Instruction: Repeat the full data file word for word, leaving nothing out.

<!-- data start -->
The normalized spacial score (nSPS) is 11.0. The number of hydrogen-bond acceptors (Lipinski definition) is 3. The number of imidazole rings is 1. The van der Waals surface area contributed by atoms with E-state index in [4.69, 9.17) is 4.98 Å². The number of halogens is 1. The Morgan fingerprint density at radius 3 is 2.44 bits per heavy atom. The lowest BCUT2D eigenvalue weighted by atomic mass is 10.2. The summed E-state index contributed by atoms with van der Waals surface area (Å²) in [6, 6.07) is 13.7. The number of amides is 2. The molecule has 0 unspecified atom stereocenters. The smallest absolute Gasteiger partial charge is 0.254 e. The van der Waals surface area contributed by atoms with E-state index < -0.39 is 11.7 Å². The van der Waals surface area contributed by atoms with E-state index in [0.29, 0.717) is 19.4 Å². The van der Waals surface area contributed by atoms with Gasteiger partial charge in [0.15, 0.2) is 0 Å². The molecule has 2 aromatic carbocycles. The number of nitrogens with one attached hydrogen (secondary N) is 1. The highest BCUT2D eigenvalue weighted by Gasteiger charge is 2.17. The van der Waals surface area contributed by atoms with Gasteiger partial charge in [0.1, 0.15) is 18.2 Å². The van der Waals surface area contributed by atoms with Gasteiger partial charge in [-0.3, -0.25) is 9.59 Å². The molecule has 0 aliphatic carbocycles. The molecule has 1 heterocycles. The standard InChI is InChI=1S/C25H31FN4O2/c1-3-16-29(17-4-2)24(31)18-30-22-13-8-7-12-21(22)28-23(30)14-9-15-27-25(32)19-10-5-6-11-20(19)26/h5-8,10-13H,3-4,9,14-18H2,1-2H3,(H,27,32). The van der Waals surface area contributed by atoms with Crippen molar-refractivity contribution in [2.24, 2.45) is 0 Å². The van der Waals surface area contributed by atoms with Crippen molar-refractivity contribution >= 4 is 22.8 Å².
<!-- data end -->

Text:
The normalized spacial score (nSPS) is 11.0. The number of hydrogen-bond acceptors (Lipinski definition) is 3. The number of imidazole rings is 1. The van der Waals surface area contributed by atoms with E-state index in [4.69, 9.17) is 4.98 Å². The number of halogens is 1. The Morgan fingerprint density at radius 3 is 2.44 bits per heavy atom. The lowest BCUT2D eigenvalue weighted by atomic mass is 10.2. The summed E-state index contributed by atoms with van der Waals surface area (Å²) in [6, 6.07) is 13.7. The number of amides is 2. The molecule has 0 unspecified atom stereocenters. The smallest absolute Gasteiger partial charge is 0.254 e. The van der Waals surface area contributed by atoms with E-state index < -0.39 is 11.7 Å². The van der Waals surface area contributed by atoms with E-state index in [0.29, 0.717) is 19.4 Å². The van der Waals surface area contributed by atoms with Gasteiger partial charge in [0.15, 0.2) is 0 Å². The molecule has 2 aromatic carbocycles. The number of nitrogens with one attached hydrogen (secondary N) is 1. The highest BCUT2D eigenvalue weighted by Gasteiger charge is 2.17. The van der Waals surface area contributed by atoms with Gasteiger partial charge in [0.1, 0.15) is 18.2 Å². The van der Waals surface area contributed by atoms with Gasteiger partial charge in [-0.3, -0.25) is 9.59 Å². The molecule has 0 aliphatic carbocycles. The molecule has 1 heterocycles. The standard InChI is InChI=1S/C25H31FN4O2/c1-3-16-29(17-4-2)24(31)18-30-22-13-8-7-12-21(22)28-23(30)14-9-15-27-25(32)19-10-5-6-11-20(19)26/h5-8,10-13H,3-4,9,14-18H2,1-2H3,(H,27,32). The van der Waals surface area contributed by atoms with Crippen molar-refractivity contribution in [2.24, 2.45) is 0 Å². The van der Waals surface area contributed by atoms with Crippen molar-refractivity contribution >= 4 is 22.8 Å².